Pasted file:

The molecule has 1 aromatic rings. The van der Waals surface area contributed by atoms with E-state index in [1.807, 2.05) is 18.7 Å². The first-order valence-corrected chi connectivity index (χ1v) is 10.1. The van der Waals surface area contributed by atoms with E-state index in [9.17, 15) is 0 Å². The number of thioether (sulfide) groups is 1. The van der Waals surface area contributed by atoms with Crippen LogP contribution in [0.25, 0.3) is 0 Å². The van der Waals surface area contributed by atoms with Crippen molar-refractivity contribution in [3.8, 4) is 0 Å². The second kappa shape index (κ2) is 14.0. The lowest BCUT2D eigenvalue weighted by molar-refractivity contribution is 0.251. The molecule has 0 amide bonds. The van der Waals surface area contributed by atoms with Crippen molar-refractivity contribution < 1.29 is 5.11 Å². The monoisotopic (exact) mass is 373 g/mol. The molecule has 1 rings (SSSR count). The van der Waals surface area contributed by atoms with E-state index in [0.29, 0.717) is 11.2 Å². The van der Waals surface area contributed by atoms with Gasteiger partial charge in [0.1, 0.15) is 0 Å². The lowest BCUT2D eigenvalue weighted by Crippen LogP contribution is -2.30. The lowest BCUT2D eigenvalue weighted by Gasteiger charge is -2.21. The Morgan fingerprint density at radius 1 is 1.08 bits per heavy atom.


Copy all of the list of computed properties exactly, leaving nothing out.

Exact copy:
The molecule has 1 aromatic rings. The van der Waals surface area contributed by atoms with E-state index in [1.807, 2.05) is 18.7 Å². The first-order valence-corrected chi connectivity index (χ1v) is 10.1. The van der Waals surface area contributed by atoms with E-state index in [9.17, 15) is 0 Å². The number of thioether (sulfide) groups is 1. The van der Waals surface area contributed by atoms with Crippen LogP contribution in [0.25, 0.3) is 0 Å². The van der Waals surface area contributed by atoms with Crippen molar-refractivity contribution in [3.8, 4) is 0 Å². The second kappa shape index (κ2) is 14.0. The lowest BCUT2D eigenvalue weighted by molar-refractivity contribution is 0.251. The molecule has 0 amide bonds. The van der Waals surface area contributed by atoms with Crippen molar-refractivity contribution < 1.29 is 5.11 Å². The monoisotopic (exact) mass is 373 g/mol. The molecule has 1 rings (SSSR count). The van der Waals surface area contributed by atoms with E-state index in [0.29, 0.717) is 11.2 Å². The van der Waals surface area contributed by atoms with Gasteiger partial charge in [0.1, 0.15) is 0 Å². The lowest BCUT2D eigenvalue weighted by Crippen LogP contribution is -2.30. The lowest BCUT2D eigenvalue weighted by Gasteiger charge is -2.21. The Morgan fingerprint density at radius 1 is 1.08 bits per heavy atom.